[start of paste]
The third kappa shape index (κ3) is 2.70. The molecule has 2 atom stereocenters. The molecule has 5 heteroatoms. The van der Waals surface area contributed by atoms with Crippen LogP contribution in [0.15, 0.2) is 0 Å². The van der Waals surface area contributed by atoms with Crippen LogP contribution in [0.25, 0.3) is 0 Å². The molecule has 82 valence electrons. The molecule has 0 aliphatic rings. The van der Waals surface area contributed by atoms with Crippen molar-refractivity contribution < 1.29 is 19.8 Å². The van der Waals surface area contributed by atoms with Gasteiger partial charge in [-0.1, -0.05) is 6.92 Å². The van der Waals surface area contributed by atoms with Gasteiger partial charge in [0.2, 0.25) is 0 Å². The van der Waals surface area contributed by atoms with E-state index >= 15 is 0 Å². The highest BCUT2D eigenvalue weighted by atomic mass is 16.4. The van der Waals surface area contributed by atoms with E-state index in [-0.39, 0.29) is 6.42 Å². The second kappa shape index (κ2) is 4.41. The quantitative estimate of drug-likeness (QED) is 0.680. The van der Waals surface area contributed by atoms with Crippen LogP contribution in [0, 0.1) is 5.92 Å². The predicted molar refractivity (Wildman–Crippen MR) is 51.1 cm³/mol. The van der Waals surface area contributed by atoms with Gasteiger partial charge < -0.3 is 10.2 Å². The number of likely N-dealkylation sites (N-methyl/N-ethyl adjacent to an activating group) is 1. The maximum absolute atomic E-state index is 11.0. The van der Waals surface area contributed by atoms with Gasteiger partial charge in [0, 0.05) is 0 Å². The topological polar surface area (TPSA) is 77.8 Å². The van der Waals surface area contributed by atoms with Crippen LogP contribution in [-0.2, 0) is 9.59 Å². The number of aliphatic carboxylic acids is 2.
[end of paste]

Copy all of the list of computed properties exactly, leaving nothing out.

The third kappa shape index (κ3) is 2.70. The molecule has 2 atom stereocenters. The molecule has 5 heteroatoms. The van der Waals surface area contributed by atoms with Crippen LogP contribution in [0.15, 0.2) is 0 Å². The van der Waals surface area contributed by atoms with Crippen LogP contribution in [0.25, 0.3) is 0 Å². The molecule has 82 valence electrons. The molecule has 0 aliphatic rings. The van der Waals surface area contributed by atoms with Crippen molar-refractivity contribution < 1.29 is 19.8 Å². The van der Waals surface area contributed by atoms with Gasteiger partial charge in [-0.1, -0.05) is 6.92 Å². The van der Waals surface area contributed by atoms with Gasteiger partial charge in [0.2, 0.25) is 0 Å². The van der Waals surface area contributed by atoms with E-state index >= 15 is 0 Å². The highest BCUT2D eigenvalue weighted by atomic mass is 16.4. The van der Waals surface area contributed by atoms with E-state index in [-0.39, 0.29) is 6.42 Å². The second kappa shape index (κ2) is 4.41. The quantitative estimate of drug-likeness (QED) is 0.680. The van der Waals surface area contributed by atoms with Crippen LogP contribution in [0, 0.1) is 5.92 Å². The predicted molar refractivity (Wildman–Crippen MR) is 51.1 cm³/mol. The van der Waals surface area contributed by atoms with Gasteiger partial charge < -0.3 is 10.2 Å². The number of likely N-dealkylation sites (N-methyl/N-ethyl adjacent to an activating group) is 1. The maximum absolute atomic E-state index is 11.0. The van der Waals surface area contributed by atoms with Gasteiger partial charge in [0, 0.05) is 0 Å². The topological polar surface area (TPSA) is 77.8 Å². The van der Waals surface area contributed by atoms with Crippen LogP contribution in [-0.2, 0) is 9.59 Å². The number of aliphatic carboxylic acids is 2.